Therefore I do resolve, that by that time we have made due allowance for the different tempers of men, for the different make of mens parts, for mistakes occafioned from company and converse, as also for those that have been occafioned from our education, and for conceits rooted in men, and become natural to them, because they have so long thought after this or that manner;: we shall in the end find little reason for anger and displeasure towards one another upon this account. The different make of mens parts is such, that ab origine without any affectation, contrivance, or design (which are the things that make men culpable) foundation is laid of disagreeing apprehensions. For some mens apprehensions cannot. poffibly hit, in any thing : they are, as it were, cast in different moulds : and they can no more help this, than they can make their faces to be alike. We may
look at this, as an effect of the various wisdom of the creator. 'Tis no more faulty, than that one star differeth from another, in glory : since the wisdom of God appears in the several diffimilitudes and diversities that are in the world : different makes, shapes, constitutions, as to the body ; different senses, imaginations, choices, satisfactions, as to the mind; varieties and diversities above us, and beneath us. I say it again ; that by that time we have made a just allowance for our different tempers and constitutions, which are not subject to our choice ; for our different makes, whereupon such variety of apprehenfions depend ; fince there are men of such different makes, that in nothing they think alike (or, at least they do not express themselves alike, where they mean the same thing ;) by that time we have made allowance for the error and mistake of our own age, and the
that have been before us; when we shall have made allowance for the general fuppofitions which oft take place ; for pre-conceived opinions from education, company and converse ; for conceits rooted in men, and become natural to them, because they have long thought fo ; by that time we have made a just allowance for all these considerations, and abatement proportionable ; we shall find little reason for anger and displeasure with one another, upon occasion of these differences.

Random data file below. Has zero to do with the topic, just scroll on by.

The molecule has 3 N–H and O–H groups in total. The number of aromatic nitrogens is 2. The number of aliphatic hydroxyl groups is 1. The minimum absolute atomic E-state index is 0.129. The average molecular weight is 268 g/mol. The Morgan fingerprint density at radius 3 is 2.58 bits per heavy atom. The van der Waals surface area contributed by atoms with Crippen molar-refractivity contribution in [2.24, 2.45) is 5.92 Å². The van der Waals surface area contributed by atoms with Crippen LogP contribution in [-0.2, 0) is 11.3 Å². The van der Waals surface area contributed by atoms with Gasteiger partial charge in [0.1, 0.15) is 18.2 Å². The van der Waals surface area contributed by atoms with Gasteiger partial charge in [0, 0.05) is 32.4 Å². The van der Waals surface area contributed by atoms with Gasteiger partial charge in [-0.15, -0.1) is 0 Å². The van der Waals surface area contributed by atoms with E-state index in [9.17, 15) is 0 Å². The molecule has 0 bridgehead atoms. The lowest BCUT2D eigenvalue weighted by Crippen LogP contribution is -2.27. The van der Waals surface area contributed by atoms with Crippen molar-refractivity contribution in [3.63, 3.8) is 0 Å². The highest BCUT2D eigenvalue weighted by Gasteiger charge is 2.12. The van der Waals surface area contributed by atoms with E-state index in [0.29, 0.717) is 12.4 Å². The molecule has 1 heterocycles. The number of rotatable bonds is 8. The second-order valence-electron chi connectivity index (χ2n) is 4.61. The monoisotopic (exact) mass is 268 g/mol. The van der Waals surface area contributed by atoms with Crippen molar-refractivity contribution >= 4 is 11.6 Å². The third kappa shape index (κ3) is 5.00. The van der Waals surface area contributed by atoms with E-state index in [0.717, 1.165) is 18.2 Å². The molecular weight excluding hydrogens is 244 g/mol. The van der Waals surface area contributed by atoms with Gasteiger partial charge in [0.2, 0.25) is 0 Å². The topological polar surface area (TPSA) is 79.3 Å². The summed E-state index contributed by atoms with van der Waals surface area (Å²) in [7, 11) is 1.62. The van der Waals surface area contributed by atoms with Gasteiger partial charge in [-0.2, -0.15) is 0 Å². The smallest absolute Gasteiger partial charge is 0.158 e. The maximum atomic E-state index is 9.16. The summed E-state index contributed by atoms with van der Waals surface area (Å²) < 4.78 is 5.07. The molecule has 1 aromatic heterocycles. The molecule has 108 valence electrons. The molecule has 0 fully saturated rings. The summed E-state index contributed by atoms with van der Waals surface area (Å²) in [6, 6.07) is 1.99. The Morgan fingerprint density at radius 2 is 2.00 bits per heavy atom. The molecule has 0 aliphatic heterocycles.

I add, further ; that since religion is a bond of union, and lays an obligation upon us to God, and to one another ; it ought not to be a ground of any difference or displeasure : and, religion is in an unnatural use, if it doth disunite. Neither are we qualified
to pursue truth, or to find it out, unless our minds be discharged of all ill-will, anger, and displeasure. For, envy, ill-will, strife, and contention, are as prejudicial as any other inordinate affection whatsoever. Sublime knowledge cannot dwell in an unquiet fpirit.
'Tis wholly an unchristian temper that is given to strife and contention, as might be shewn by several scriptures, 1 Cor. i. 10. I beseech you by the Lord Jesus Christ, (see what an obligation is here ! And for what is it ! Namely this) that you all speak the same thing, and that there be no divisions among you, &c. So 1 Cor. iii. 3. the apostle tells them that they were carnal, because there was among them envyings strife and divisions. Nothing doth more unqualify a man for divine and heavenly knowledge, than this temper. So Jam. iii. 13. 14. &c. If men value themselves by their opinions, and different apprehensions from others; and so far arrogate to themselves, as to reprobate other men for not entertaining their opinions; there must of necessity be high provocations; great exasperations. Whereas, if men da calmly propose, with a submission of their sense to an impartial examination ; then, the things that are offered will be taken into consideration : and men may be either better inform’d, or else they will be further confirm’d in what they thought before, if they find that other persons grounds are inferior to theirs. Upon which account it is true kindness, to impart what one finds cause to believe, and what the grounds are of such persuasion ; leaving the party to judge, as he finds cause. Yea, I account it the greatest kindness